Scraggs v. Hill.

Decision Date01 April 1893
Citation37 W.Va. 706
PartiesScraggs v. Hill.
CourtWest Virginia Supreme Court
1. Covenant Dismission Assignment Cancprvlation.

Where the agreement upon which an action of covenant is predicated appears to have been assigned to a third party by a written assignment attached thereto, and said written assignment appears to have been cancelled by lines drawn across the same, said agreement being in the possession of the plaintiff, it is error to dismiss his action for want of a formal re-assignment of the agreement before the institution of the suit.

2. Covenant Declarations Construction of Contract.

When the language of a written agreement on its face is ambiguous, the courts will look at the surrounding circumstances existing when the contract was made, at the situation of the parties and the subject-matter of the contract, and will even call in aid the acts done by the parties under it, affording a clue to the intention of the parties; but the Court never resorts in such a case to the verbal declarations of the parties either before, at the time of, or after the execution of the contract, to aid in giving construction to its language.

3. Coven an t-Ev i de ngb.

The plea of "covenants performed" can only be supported by evidence which shows that the defendant has performed his covenant, and not by evidence showing that his own performance was excused by the act of the plaintiff or any other.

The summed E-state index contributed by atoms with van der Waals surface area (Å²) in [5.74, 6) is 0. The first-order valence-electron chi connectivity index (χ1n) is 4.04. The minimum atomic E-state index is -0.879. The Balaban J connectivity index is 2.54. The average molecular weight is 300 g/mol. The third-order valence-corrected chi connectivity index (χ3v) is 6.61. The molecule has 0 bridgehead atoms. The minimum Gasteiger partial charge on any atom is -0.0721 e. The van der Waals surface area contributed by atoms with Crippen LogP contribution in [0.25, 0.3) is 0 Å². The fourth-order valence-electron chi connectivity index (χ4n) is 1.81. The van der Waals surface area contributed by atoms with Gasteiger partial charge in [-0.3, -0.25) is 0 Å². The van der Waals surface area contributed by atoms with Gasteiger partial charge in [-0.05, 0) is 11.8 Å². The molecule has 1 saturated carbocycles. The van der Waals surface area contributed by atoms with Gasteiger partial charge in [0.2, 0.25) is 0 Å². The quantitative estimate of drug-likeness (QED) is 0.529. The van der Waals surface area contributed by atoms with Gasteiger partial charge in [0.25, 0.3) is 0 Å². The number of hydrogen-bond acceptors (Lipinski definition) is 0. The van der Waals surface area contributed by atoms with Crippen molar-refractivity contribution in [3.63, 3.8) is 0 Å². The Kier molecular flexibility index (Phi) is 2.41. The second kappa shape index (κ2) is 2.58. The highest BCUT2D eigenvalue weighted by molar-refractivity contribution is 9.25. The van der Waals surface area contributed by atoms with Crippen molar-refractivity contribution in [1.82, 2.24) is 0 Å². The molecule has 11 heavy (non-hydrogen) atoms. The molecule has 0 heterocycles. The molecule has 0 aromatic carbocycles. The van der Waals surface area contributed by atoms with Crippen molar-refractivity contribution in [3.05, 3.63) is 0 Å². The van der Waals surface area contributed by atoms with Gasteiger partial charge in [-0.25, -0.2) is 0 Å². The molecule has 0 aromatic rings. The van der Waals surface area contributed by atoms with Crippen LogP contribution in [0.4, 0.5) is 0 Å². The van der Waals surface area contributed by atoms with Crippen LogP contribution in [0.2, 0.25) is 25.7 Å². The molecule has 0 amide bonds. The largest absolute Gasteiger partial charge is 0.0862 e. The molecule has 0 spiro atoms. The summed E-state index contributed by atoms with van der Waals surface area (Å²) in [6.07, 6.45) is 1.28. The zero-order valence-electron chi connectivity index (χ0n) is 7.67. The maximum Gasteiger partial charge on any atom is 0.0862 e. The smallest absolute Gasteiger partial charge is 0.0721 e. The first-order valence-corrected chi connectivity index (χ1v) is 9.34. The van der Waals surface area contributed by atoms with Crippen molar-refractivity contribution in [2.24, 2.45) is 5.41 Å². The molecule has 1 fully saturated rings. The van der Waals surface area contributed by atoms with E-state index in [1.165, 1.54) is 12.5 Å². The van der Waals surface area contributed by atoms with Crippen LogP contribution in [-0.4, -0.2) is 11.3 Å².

J. E. Chilton for plaintiff in error cited 4 Rand. 266; 5 Gratt. 1; 15 W. va. 718; Code, c. 99, s. 14; Chitt. Cont. 1365; 3 How. 483; 5 Pet. 580; 11 W. Va. 535.

W. E. Chilton and 0. Johnson for defendant in error cited 13 W. Va. 718; 11 W. Va. 535.

English, President:

This was an action of covenant brought in the Circuit Court of Boone county by Samuel Scraggs against A. J.Hill on the 2d day of June, 1886. On the 26th clay of July, 1886, the defendant demurred to the plaintiff's declaration, and to each count thereof, which demurrer was overruled by the court, and thereupon the defendant pleaded "covenants performed," and issue was joined thereon; and on the 18th day of April, 1888, the case wTas submitted to the court in lieu of a jury, which resulted in a finding for the defendant; and thereupon the plaintiff moved the court to set aside the finding, and grant him a new trial, which motion was overruled, and the plaintiff excepted. The plaintiff then moved the court to render judgment in his behalf, which motion was also overruled, and the plaintiff again excepted; and thereupon the court dismissed the plaintiff's action, without prejudice to any other action he or his assignee might be advised to bring.

It appears from the bill of exceptions, which was taken by the plaintiff, that in order to maintain the issue on his part he offered in evidence a certain writing in words and figures as follows:

"An article of an agreement, made and entered into this, the tenth day of June, 1881, between Samuel Scraggs, of the first part, and Sylvester Chambers and A. J. Hill, of the second, part, all of the county of Boone and State of West Virginia, witnesseth that the said second party agrees to stand responsible for the remaining part which is against the land, for non-payment which now, under a certain contract between J. II. Gray and MeNeely, on the Scraggs lands on Camp creek for all the poplar timber, also the poplar timber on A. J. Hill's farm on the river, is now agreed that the timber on both places is to satisfy the remaining payments now against it, and, if it should fail to satisfy, the said Chambers is to pay twenty five dollars, and A.J. Hill the remainder of the unsettled part which is now against the land up to this date, June 10th, 1881.

"Witness our hand and seals.

"Sylvester Chambers. [Seal.]

"A. J. Hill. [Seal.]"

To which writing was attached a paper with an assignment thereon from Samuel Scraggs to Samuel Scraggs, Jr., with lines drawn across the same.